Expert Advice| 权威建议

Building a Healthy Immune System

February 17, 2014 4:32 pm | By Linda Yung


Now that it is winter, the weather is chillier, and everyone around you is getting sick. But it doesn’t have to be that way! By eating the right foods and performing the appropriate amount of exercise, you can make sure your immune system is functioning at full capacity to keep you healthy.

One way to prevent getting a cold or the flu this semester is to make sure your diet is packed with antioxidants. Antioxidants are vitamins, minerals, and other nutrients that protect and repair cells from damage caused by free radicals. Free radicals are toxic by-products produced by our bodies when we process the food we eat into energy. They are also byproducts of cigarette smoke, pollution, sunlight exposure, and other environmental factors that can suppress the immune system. In the long term, this damage is associated with chronic diseases such as hardening of atherosclerosis, cancer, and arthritis.

So, what’s on the menu? In terms of vitamins, A, C, and E all have antioxidant properties.

Food Sources
Vitamin A Regulates the immune system and protects the body from infections by keeping the tissue lining of your mouth, stomach, intestines and respiratory system health sweet potato, pumpkin, kale, spinach, carrots, squash
Vitamin C Protects your body from infections by stimulating the formation of antibodies cranberries, cauliflower, and beets, or citrus fruits like oranges, lemon, and grapefruit
Vitamin E Neutralizes the activity of free radicals and can help prevent long-term chronic illnesses walnuts, almonds, peanut butter, and vegetable oils


In addition to vitamins, also consider foods that are rich in polyphenols and flavonoids which prevent cells, namely blood vessels, from oxidative damage. This winter try eating more apples, pears, garlic, and red grapes, as well as drinking more hot tea. 

Exercising regularly can also boost your immune system. Exercise sends antibodies and white blood cells at an increased rate through the body. This allows the antibodies and white blood cells to detect potential illnesses earlier. The increased rate of circulation may also release hormones that alert immune cells of intruding bacteria or viruses. Furthermore, studies have found that exercise decreases the release of stress-related hormones, which is linked to illness.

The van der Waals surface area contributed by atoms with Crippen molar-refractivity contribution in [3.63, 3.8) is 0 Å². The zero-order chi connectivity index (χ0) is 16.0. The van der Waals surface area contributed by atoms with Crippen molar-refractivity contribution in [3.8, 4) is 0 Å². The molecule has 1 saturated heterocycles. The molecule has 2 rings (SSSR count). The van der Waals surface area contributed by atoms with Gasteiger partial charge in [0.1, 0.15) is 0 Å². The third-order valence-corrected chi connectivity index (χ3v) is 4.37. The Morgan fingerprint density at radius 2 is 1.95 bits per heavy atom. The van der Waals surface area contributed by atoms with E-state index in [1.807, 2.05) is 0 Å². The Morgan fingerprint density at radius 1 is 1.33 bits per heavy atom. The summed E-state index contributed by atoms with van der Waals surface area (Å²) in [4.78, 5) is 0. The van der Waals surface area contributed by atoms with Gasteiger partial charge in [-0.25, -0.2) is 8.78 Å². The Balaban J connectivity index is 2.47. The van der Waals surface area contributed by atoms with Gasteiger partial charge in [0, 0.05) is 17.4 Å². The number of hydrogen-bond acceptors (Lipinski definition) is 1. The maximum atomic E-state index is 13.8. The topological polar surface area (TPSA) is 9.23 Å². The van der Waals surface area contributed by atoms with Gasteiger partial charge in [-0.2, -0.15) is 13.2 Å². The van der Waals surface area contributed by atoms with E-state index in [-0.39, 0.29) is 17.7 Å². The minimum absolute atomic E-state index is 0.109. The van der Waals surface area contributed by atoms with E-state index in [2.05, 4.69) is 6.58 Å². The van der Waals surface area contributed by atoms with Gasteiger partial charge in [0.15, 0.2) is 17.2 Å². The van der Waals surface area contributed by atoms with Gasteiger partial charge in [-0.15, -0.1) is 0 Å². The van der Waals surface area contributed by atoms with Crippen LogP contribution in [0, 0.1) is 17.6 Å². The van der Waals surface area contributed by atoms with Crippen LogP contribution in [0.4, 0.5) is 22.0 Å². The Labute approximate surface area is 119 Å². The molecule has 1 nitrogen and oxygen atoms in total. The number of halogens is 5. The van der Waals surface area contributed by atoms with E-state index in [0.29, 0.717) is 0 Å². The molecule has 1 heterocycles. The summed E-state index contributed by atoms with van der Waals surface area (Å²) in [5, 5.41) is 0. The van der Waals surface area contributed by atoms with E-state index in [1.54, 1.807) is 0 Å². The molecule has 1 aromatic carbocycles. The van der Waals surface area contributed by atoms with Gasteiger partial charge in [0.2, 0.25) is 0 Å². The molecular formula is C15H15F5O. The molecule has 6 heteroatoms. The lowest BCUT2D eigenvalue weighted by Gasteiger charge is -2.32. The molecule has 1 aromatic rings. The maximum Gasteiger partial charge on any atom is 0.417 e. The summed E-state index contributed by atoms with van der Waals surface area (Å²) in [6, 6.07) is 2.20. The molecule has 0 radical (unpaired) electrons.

For those who are still trying to work exercise into their schedules, the intensity and duration of exercise to support the immune system is less than that needed for cardiovascular training. Therefore even moderate levels of aerobic exercise are adequate to provide protection for your immune system. Twenty to 30 minutes of brisk walking five days per week, going to the gym every other day, or bicycling a few times a week are feasible training program for maintaining a healthy immune response.

Though exercising is a great way to keep the immune system healthy, be careful not to over exert yourself. Vigorous long-term exercise such as marathon training or intense gym regimens could actually decrease the amount of white blood cells circulating through the body and increase the presence of stress-related hormones. 

So, what do you have to do to make sure you and your friends all stay healthy this winter? Just remember to eat a variety of fruits and vegetables and to always put aside some time for exercise. 


Linda Y. Yung is a die-hard New Yorker working towards a career in dietetics with lofty goals of changing the American diet. She is a proud double Jumbo at Tufts University, having received her Bachelor of Arts in International Relations and Biomedical Sciences and her Master of Science in Food Policy and Applied Nutrition. Linda can also be described as any of the following: aspiring jet-setter, amateur tai chi master, or a hopelessly addicted NBA junkie. In her free time, she enjoys meandering through foreign markets, reading science fiction, and experimenting in the kitchen. She can be reached at or